Posted on Mon, Jan. 31, 2005
The dancing was inept, the theater annoying
It’s hard to tell what ArcheDream is up to. But to call this stuff “dance theater” insults the real thing.
By Merilyn Jackson
The Philadelphia-based company ArcheDream is performing The Poet’s Dream this week at the Harold Prince Theatre of the Annenberg Center. Supported by Penn Presents, it is part of an optimistic new initiative called the Philadelphia Presenting Project that offers local talent a chance to perform in the professional space.
While the group does have some professional aspects – lighting, elaborate costumes, a decent program – to call ArcheDream a dance-theater company (as it labels itself) is a disservice to the fine dance-theater companies that grace Philadelphia’s boards. It is simply hard to figure out what ArcheDream wants to be.
To one who had just seen Momix’s endlessly inventive Lunar Sea and its often hilarious use of black light, watching ArcheDream’s black-lit, character-driven story – characters ingenuously called Peace, Death, The Poet, The Guide and The Sphynxx – was like ordering chateaubriand and getting a nuked veggie-burger.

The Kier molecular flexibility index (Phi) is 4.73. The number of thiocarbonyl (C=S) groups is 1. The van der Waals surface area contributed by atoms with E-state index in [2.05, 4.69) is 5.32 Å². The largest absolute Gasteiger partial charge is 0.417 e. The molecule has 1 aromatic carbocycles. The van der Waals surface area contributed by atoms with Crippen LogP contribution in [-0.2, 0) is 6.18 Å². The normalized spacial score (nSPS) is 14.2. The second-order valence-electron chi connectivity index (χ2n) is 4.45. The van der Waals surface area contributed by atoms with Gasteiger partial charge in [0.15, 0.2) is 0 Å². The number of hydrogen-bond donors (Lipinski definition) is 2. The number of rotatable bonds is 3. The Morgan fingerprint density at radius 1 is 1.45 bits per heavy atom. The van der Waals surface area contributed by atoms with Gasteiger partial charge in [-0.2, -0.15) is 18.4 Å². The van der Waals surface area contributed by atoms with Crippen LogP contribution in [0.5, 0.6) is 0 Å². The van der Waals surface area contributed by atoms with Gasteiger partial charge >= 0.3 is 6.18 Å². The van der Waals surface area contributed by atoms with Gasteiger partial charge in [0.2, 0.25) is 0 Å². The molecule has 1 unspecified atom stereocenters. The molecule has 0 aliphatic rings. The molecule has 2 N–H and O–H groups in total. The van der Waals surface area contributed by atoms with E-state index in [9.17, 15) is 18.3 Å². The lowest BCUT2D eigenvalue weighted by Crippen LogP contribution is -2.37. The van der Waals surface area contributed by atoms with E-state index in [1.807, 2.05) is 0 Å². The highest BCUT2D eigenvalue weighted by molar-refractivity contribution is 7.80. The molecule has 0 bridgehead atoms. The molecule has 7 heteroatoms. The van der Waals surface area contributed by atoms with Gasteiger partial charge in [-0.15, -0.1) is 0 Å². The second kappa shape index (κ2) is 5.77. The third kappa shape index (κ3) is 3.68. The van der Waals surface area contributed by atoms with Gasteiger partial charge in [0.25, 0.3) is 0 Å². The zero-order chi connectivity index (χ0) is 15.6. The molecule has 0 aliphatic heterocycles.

With its vaguely Aztec-inspired costumes and high school-level pantomime, The Poet’s Dream looks like children’s theater. But it would bore any smart kid into a mega-tantrum. With its emphasis on pseudo-Jungian character development, ArcheDream is clearly reaching for adult audiences. But by the time the preachy prologue was finished, I was ready to kick the seat in front of me.
The amorphous, New Age-sounding music, mostly by Alex Mitnick, equally grated. Impeded as they were by their overstated costumes, none but Gabrielle Burke Casella (as The Polluted Earth) showed any proclivity for dancing. Mummers dance better.
There was movement, but no choreography that I discerned. Everyone just seemed to wing it in a free expression of what each thought the character should be. For the most part, that meant crouching with arms and fingers splayed. On top of that, “multimedia projections” titled the cartoonish characters’ photographs as they appeared onstage.
This kind of antiwar, antipollution twaddle could cause World War III. Please, before anyone funds this group again, bring back Woofy Bubbles and WooWorld. That went down a bit easier.